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Data Center - A BRIEF HISTORY

Early computer systems were complex to operate and maintain, and required a special environment in which to operate. Many cables were necessary to connect all the components, and methods to accommodate and organize these were devised, such as standard racks to mount equipment, raised floors, and cable trays. Also, a single mainframe required a great deal of power, and had to be cooled to avoid overheating. Security was important – computers were expensive. Basic design guidelines for controlling access to the computer room were therefore devised.

During 1980s as computers started to be deployed everywhere, information technology (IT) operations started to grow in complexity and companies grew aware of the need to control IT resources. The availability of inexpensive networking equipment, coupled with new standards for network structured cabling, made it possible to use a hierarchical design that put the servers in a specific room inside the company. The use of the term “data center,” as applied to specially designed computer rooms, started to gain popular recognition about this time.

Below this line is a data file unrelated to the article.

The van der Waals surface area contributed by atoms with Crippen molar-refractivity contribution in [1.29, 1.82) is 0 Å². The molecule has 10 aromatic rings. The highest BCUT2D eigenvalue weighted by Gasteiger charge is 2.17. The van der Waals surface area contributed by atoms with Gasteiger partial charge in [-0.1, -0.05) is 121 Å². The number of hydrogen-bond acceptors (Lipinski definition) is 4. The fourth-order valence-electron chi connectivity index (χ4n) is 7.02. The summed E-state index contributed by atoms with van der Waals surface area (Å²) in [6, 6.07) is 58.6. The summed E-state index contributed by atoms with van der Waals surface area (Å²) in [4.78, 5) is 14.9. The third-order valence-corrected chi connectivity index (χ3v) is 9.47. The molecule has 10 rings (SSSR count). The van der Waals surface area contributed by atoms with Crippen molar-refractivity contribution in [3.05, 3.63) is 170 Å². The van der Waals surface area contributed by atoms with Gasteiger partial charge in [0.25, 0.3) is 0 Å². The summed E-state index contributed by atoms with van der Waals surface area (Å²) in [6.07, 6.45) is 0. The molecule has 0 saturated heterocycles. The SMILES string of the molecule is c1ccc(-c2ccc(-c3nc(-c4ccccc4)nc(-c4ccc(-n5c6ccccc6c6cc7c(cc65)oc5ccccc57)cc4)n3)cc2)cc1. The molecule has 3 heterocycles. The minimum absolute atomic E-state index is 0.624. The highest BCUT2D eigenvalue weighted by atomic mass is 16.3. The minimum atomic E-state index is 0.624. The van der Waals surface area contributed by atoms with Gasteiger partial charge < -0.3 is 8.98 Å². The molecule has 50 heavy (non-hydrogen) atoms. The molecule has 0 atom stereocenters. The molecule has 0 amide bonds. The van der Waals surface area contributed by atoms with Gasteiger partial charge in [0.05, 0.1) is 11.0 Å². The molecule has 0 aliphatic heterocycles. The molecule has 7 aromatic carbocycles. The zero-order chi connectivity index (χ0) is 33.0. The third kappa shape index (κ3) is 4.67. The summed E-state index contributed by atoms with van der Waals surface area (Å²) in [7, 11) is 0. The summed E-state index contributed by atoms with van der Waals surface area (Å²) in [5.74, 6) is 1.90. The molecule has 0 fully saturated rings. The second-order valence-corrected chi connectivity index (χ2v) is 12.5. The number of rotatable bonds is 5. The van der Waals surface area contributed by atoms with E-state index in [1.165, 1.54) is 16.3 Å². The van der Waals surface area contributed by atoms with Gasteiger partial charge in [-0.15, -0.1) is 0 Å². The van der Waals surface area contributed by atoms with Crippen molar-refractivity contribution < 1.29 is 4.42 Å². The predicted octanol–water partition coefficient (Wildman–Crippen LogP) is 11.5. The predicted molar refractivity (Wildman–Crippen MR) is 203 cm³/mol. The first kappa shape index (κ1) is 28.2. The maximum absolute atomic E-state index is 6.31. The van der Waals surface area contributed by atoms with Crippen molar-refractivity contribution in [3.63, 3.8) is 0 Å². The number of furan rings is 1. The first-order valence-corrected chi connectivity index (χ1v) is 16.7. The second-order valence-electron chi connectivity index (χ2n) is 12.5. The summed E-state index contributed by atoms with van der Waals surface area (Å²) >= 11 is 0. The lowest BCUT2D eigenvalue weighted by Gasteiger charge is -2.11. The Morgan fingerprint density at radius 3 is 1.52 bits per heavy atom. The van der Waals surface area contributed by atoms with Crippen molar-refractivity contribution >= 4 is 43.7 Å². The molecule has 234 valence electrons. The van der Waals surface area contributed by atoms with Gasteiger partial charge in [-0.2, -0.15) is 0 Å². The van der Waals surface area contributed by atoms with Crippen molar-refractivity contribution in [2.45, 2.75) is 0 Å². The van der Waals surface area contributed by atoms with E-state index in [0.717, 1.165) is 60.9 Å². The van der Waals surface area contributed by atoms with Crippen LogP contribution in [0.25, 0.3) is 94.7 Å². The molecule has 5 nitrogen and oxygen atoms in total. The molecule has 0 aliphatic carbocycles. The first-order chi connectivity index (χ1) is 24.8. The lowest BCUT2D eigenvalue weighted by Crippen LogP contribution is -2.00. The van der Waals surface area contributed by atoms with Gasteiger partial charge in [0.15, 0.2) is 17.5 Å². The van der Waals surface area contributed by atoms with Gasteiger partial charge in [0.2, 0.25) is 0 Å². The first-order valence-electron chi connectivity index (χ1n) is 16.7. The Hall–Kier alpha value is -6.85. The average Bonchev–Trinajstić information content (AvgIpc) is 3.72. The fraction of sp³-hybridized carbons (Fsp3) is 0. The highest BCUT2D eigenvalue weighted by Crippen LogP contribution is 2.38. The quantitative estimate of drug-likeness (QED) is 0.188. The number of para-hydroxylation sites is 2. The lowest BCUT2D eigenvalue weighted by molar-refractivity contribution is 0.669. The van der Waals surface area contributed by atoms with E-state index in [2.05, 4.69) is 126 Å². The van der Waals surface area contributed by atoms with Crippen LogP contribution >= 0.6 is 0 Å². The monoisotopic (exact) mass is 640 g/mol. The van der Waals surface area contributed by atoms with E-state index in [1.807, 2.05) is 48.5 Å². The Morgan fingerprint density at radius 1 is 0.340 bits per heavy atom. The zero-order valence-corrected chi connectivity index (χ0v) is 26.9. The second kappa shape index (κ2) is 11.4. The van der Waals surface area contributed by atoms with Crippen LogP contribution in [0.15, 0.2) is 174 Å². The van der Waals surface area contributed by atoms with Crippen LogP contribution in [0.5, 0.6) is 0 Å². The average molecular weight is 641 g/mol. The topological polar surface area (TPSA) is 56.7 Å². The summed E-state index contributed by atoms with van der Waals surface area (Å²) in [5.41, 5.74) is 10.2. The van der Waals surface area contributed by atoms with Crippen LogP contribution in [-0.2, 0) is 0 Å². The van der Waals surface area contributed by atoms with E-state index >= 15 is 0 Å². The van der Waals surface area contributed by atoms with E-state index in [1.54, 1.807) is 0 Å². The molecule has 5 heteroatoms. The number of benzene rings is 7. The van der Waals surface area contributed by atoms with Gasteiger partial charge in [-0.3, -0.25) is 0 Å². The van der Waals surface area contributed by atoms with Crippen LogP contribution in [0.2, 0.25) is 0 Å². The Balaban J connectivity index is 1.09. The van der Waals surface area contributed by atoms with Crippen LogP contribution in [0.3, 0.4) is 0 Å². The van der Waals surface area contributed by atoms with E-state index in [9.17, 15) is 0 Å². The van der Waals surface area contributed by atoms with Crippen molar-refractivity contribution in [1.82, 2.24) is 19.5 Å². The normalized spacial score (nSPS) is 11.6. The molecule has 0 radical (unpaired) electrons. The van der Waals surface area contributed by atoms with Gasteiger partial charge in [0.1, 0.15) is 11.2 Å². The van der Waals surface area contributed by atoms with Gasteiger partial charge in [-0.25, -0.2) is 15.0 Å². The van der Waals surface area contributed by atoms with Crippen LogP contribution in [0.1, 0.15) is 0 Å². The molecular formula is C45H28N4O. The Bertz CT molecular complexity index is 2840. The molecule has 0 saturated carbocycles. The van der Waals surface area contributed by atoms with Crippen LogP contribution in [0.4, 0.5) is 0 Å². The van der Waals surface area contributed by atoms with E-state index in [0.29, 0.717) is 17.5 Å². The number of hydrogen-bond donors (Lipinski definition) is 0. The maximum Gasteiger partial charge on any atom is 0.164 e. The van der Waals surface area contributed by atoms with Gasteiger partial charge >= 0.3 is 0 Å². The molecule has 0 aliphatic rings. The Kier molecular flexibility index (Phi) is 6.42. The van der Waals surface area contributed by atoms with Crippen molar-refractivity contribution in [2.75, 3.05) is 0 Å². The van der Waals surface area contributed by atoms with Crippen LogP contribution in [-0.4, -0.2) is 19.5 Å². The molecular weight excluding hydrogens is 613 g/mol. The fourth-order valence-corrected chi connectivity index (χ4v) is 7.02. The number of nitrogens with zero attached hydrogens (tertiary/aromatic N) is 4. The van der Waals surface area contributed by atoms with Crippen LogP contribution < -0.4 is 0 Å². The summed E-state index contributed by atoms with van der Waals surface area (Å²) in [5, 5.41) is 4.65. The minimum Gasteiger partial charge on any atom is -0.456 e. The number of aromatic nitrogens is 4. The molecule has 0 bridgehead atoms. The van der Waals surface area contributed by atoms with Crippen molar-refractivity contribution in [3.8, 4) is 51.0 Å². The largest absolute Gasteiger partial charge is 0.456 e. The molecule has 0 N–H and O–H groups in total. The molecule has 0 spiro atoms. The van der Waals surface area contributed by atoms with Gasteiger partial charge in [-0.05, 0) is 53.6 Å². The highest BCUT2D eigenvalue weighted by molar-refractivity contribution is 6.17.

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Why DATA Center

IT operations are a crucial aspect of most organizational operations around the world. One of the main concerns is business continuity; companies rely on their information systems to run their operations. If a system becomes unavailable, company operations may be impaired or stopped completely. It is necessary to provide a reliable infrastructure for IT operations, in order to minimize any chance of disruption. Information security is also a concern, and for this reason a data center has to offer a secure environment which minimizes the chances of a security breach.

Data centers are involved in running Amazon, Facebook, eBay, Disneyworld, etc. Regardless of the size and purpose of the data centers, all data centers serve one purpose that is to “process information”.

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